Twitter will debut on Thursday in a market that's been showing clear signs of wear and has some investors burrowing further into defensive names.» Read More
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Take a look at some of Wednesday’s morning movers:
William Ackman, founder and CEO of Pershing Square, is very well known in investing circles for high risk, high return investments. But fast food, he explains, is a safe bet.
Chipotle shares rose more than 2 percent Wednesday after Goldman Sachs highlighted the fast-food chain, but not all “Fast Money” pros were lining up for Mexican food.
The forecast on Wall Street is for more dizzying volatility Thursday. For the time being, equities are likely to stay vulnerable to high speed moves and wide swings as investors ran to the safety of bonds, driving rates toward historic low levels.
Shares of Dunkin' Brands soared more than 33 percent in their debut Wednesday, and are now up over 40 percent amid strong investor demand.
Here's why you should keep a close eye on these six stocks.
What follows is a roundup of corporate earnings reports for Wednesday, Feb. 23
The Bank of Nova Scotia is sometimes praised for having a nearly perfect record with its investments in the United States. But it is the only one of Canada’s five large banks that has largely avoided the American market, the New York Times reports.
Stocks closed at record highs yet again, although on modest gains, as a series of upbeat economic reports and a positive outlook from shipping giant Federal Express, continued to give investors reasons for optimism. Alcoa rose, while AmEx fell.
Stocks were on pace to close at record highs yet again, although on modest gains, as a series of upbeat economic reports, and a positive outlook from shipping giant Federal Express, continued to give investors reasons for optimism. Alcoa rose, while AmEx fell.
ocks gained modestly after several largely upbeat economic reports, and a positive outlook from shipping giant Federal Express. Alcoa and BofA rose, while Microsoft fell.
Coffee is one hot commodity when you're a producer for a three hour morning show. So when coffee futures recently hit 13-plus year highs and raw sugar started trading around seven month highs — it created the jitters. Liking them sweet 'n low is an understatement.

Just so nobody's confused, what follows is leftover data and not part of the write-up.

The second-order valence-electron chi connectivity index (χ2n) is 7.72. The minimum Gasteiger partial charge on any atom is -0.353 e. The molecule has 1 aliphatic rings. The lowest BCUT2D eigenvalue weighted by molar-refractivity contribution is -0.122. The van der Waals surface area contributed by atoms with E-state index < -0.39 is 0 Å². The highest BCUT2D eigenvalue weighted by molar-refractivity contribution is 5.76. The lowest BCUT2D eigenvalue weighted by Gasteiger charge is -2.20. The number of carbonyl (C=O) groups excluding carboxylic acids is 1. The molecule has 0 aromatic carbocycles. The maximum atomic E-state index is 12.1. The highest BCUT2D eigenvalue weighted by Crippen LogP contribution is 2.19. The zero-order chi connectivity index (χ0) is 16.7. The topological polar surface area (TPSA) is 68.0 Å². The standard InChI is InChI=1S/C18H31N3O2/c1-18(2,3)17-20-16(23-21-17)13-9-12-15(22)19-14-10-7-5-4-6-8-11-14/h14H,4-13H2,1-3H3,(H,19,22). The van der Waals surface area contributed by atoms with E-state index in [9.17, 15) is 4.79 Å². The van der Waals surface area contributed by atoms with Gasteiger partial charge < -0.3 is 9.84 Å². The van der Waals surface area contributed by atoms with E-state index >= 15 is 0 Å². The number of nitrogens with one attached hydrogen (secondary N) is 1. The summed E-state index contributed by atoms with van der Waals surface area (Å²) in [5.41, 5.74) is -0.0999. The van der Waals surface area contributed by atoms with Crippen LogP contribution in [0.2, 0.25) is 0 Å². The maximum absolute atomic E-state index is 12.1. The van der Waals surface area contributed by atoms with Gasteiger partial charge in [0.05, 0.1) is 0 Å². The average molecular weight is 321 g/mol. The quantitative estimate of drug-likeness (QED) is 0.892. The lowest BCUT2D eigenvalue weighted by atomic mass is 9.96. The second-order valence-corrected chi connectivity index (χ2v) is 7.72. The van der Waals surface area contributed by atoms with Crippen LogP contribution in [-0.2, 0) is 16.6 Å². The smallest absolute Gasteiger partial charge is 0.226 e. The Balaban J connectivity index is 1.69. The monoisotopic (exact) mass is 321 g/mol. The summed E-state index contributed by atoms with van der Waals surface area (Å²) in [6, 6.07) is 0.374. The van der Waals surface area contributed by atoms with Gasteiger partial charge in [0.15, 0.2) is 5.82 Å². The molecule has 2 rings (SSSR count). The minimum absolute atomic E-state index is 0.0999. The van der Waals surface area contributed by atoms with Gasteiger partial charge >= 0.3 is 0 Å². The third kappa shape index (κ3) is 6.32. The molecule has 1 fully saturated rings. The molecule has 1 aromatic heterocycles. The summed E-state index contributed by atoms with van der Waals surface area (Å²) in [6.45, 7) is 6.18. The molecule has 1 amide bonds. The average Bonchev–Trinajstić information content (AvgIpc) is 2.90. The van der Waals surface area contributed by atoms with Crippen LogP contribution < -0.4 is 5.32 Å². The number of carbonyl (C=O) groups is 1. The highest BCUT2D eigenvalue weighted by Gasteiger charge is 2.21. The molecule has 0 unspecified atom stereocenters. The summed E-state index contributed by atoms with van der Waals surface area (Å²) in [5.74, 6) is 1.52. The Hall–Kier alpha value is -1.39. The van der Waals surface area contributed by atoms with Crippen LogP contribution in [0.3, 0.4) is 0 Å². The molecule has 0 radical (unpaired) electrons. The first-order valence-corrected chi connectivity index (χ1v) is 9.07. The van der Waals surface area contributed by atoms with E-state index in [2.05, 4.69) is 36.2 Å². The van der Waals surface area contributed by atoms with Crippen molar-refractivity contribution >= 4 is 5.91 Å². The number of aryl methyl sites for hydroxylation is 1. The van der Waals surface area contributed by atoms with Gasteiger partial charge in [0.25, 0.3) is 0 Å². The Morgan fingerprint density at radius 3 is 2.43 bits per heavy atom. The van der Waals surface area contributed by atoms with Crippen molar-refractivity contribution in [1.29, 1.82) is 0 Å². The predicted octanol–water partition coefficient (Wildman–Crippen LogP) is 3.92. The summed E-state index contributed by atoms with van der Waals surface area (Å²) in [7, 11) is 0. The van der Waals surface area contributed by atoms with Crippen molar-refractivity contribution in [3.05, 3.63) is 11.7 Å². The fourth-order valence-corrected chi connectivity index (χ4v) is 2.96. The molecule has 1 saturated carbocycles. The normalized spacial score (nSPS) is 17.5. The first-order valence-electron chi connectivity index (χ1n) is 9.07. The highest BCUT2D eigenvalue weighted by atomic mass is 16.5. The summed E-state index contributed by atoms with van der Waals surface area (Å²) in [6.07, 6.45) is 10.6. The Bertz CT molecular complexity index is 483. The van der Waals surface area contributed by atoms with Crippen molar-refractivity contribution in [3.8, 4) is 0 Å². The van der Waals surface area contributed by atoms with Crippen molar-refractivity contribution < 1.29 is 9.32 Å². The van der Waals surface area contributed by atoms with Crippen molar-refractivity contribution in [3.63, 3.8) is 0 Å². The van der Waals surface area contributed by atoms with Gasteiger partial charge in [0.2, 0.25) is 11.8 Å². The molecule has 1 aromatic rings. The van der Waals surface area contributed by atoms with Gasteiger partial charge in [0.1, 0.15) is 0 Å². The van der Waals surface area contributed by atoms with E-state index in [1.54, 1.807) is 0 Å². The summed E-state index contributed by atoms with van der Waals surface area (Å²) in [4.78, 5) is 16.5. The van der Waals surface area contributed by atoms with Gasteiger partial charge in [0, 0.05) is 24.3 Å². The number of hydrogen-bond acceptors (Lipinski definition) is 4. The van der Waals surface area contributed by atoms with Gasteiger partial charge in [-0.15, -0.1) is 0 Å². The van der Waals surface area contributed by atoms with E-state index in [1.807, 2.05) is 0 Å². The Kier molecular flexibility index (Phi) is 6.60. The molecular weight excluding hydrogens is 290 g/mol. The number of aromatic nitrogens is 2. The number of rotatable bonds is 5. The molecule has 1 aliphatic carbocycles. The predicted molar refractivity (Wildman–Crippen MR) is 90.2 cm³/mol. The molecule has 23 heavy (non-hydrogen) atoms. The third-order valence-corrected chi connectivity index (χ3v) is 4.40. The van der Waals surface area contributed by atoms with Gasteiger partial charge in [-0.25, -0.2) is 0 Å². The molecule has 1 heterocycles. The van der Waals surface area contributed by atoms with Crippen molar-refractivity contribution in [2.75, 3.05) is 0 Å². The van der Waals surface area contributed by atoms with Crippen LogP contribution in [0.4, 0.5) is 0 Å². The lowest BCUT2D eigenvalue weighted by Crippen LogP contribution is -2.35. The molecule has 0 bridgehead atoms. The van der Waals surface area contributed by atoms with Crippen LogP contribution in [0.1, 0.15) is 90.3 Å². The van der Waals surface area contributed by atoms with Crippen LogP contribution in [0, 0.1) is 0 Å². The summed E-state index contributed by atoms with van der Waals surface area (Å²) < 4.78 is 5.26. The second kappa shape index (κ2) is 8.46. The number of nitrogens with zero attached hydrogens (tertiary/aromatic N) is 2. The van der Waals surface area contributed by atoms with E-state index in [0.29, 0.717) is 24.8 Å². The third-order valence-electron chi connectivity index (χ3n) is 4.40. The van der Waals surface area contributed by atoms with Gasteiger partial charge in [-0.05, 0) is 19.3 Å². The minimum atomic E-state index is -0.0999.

The Lightning Round is extended in this CNBC.com exclusive feature.
Cramer makes the call on viewers' favorite stocks.
Following are Thursday's biggest winners and losers. Even with today's rough market, there were a number of pops, such as an internet florist, a Canadian fast food chain and a certain star athlete making the move to the Big Apple.
With Starbucks' giving out free samples of their new Pike Place Roast coffee today, the battle for share of your daily caffeine fix wages on. Growing competition and a weakening economy has put a lot of pressure on Starbucks. Increased marketing and lower priced options from companies like McDonalds and Dunkin Donuts have consumers seeking alternatives. Here are some stats on what's at stake.
Wendy's International said its net income fell, but earnings before restructuring and other expenses rose 55 percent due to a menu price increase and cost controls.
Is Halliburton the worst run oil company? Is it too late to get in on Tim Hortons? Cramer answers viewer emails.Investing can be confusing. Luckily, Cramer has mapped out some road rules for all you Home Gamers trying to navigate the jungle that is Wall Street. Think of it as "Mad Money 101" –- some fundamental advice to keep in mind as you play the market. Whether you're a first time investor or a seasoned financier, it's always good to remember the basics.
Billionaire investor Nelson Peltz, who earlier this week said he was prepared to offer $37 to $41 a share for Wendy's International , told CNBC that he hopes to negotiate "a fair confidentiality agreement" with the fast-food chain.